We welcome the reporting provided on the support and protection of the rights of victims not only in the field of sexual exploitation and abuse but also in relation to other criminal conduct and note the efforts in coordinating a common framework for investigations of allegations that reveal that a crime may have been committed by United Nations officials or experts on mission. Harmonisation of UN standards of investigation is needed to ensure greater quality and consistency in investigations. We acknowledge the Secretary-General's continued efforts within the United Nations system to further strengthen coordination and coherence.
The EU itself requires that all civilian and military personnel serving in Common Security and Defence Policy (CSDP) missions and operations maintain the highest standards of behaviour and conduct. The EU, its Member States and participating Third Countries are required to uphold a zero tolerance policy towards misconduct and criminal acts, especially sexual exploitation and abuse and all forms of sexual and gender-based violence, in CSDP missions and operations. The key policy that incorporates conduct and discipline elements into CSDP missions and operations is found in the Upgraded Generic Standards of Behaviour for CSDP Missions and Operations of 7 March 2018 which defines common standards for all CSDP missions and operations, both military and civilian. In addition, all training for CSDP missions and operations reflects the principles of human rights, international humanitarian law, the rule of law and democracy, as well as UN Resolutions (including UNSCR 1325 on women, peace and security), and training in gender issues and combatting sexual violence in conflict. The EU is committed to continuing exchanges of best practices with the UN.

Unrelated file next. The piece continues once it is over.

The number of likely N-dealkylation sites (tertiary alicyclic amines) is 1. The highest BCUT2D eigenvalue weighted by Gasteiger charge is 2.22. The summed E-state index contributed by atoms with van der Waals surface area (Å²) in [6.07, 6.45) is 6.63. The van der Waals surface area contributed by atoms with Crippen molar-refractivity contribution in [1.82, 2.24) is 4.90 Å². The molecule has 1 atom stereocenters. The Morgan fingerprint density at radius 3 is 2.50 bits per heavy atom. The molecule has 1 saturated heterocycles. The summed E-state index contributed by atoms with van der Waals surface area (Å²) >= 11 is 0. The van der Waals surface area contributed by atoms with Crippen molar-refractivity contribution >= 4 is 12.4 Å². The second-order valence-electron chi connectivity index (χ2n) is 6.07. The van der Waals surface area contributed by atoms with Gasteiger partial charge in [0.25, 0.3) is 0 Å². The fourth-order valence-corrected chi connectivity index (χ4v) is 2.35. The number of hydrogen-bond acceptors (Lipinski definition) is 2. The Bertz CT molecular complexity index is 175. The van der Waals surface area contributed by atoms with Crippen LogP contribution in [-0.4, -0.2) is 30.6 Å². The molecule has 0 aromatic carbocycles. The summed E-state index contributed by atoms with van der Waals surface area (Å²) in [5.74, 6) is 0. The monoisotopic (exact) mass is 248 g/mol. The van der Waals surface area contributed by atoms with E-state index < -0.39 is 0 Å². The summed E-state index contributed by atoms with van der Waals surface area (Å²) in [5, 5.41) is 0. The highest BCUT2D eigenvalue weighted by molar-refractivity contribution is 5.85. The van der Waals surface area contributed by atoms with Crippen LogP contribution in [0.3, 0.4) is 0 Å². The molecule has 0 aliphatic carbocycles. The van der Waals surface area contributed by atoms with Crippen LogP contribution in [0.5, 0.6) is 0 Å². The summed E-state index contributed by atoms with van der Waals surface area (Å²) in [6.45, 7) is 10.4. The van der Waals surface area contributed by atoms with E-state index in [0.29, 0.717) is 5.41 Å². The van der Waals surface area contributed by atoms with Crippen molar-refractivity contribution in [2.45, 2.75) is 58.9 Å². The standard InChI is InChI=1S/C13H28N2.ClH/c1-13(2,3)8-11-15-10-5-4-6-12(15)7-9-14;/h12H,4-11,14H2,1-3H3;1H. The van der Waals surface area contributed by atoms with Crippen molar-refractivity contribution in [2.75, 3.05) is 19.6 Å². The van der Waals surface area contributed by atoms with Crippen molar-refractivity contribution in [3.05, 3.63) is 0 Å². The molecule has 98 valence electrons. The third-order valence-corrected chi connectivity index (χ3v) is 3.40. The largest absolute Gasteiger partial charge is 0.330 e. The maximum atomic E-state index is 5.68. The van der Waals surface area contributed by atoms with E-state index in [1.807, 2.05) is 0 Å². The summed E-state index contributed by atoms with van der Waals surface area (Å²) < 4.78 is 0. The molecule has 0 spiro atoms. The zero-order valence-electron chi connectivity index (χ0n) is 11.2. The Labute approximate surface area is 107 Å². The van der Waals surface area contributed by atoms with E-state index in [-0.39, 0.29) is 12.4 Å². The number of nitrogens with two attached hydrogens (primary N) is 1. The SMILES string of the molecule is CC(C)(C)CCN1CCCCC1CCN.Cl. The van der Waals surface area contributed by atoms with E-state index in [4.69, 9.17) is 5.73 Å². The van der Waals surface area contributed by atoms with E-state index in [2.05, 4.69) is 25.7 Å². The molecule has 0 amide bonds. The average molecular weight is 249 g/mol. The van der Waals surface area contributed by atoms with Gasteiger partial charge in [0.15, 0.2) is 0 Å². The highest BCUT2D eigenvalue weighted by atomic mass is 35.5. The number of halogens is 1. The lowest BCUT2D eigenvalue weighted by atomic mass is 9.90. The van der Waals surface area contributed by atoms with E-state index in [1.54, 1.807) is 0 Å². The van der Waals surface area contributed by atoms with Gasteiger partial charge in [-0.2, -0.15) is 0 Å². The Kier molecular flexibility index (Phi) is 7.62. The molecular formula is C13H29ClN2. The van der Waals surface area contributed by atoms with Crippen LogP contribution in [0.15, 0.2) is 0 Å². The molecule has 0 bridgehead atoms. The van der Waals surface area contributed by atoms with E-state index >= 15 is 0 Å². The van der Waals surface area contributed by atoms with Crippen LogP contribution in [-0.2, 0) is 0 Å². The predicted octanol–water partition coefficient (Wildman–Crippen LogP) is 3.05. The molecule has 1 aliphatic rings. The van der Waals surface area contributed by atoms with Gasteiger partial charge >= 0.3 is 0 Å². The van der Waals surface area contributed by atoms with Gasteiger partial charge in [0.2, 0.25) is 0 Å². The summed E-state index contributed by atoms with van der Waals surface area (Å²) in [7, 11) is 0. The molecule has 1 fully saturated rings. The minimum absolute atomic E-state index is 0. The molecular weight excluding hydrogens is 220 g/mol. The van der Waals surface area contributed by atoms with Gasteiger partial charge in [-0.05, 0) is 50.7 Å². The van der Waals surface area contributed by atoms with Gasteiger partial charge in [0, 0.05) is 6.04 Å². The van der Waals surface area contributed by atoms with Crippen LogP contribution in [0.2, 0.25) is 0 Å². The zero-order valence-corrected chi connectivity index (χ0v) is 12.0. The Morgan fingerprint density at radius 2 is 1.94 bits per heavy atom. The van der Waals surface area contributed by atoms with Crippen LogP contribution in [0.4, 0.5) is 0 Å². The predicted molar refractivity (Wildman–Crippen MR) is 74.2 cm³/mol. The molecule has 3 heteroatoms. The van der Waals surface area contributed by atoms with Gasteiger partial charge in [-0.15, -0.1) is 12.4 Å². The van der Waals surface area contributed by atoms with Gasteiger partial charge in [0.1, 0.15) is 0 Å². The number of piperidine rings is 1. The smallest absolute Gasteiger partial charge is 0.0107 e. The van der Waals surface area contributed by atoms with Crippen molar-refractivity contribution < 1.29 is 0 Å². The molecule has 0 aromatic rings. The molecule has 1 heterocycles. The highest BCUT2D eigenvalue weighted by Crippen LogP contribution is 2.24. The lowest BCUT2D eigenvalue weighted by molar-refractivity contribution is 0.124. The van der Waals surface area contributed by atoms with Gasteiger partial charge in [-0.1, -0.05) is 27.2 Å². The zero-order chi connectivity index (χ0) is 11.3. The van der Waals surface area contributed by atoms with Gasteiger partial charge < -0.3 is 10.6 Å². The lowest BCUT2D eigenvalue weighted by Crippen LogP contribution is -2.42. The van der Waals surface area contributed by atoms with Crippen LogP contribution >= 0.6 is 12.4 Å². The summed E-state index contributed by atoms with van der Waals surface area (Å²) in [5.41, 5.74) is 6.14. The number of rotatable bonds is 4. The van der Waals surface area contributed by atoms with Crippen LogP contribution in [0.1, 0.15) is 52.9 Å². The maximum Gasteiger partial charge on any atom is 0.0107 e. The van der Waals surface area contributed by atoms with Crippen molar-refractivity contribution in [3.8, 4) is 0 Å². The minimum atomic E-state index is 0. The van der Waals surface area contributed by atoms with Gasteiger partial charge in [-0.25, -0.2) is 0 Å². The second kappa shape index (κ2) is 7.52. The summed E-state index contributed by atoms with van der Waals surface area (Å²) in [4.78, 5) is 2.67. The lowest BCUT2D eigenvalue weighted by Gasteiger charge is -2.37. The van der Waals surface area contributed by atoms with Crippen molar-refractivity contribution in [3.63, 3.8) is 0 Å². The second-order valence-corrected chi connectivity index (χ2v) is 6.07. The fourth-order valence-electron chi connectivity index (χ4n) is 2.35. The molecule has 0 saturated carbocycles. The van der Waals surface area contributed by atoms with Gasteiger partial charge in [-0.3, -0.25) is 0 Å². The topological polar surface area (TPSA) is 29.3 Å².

We note that training and awareness-raising on UN standards of conduct is an indispensable preventive measure that should remain at the core of action by field missions and at UN Headquarters level. UN personnel both in headquarters and in the field must meet the highest standards of behaviour. We welcome efforts to support strengthening measures in this area, notably pre-deployment and induction training on conduct and discipline. The move by the UN from a 'narrow' peacekeeping and 'uniformed' personnel approach to a system-wide approach is a welcome development.
The EU and its Member States support the effective combination of short-term measures with long-term processes to address the jurisdictional gaps and obstacles to accountability. We welcome efforts to provide requesting States with technical and other appropriate assistance in developing relevant national legal measures. In the long-term, the European Union and its Member States remain ready to consider a proposal for a comprehensive international legal framework, which would clarify the circumstances under which UN Member States can exercise jurisdiction, as well as the categories of individuals and crimes subject to that jurisdiction.
Thank you, Mr. Chairman.
* The former Yugoslav Republic of Macedonia, Montenegro, Serbia and Albania continue to be part of the Stabilisation and Association Process.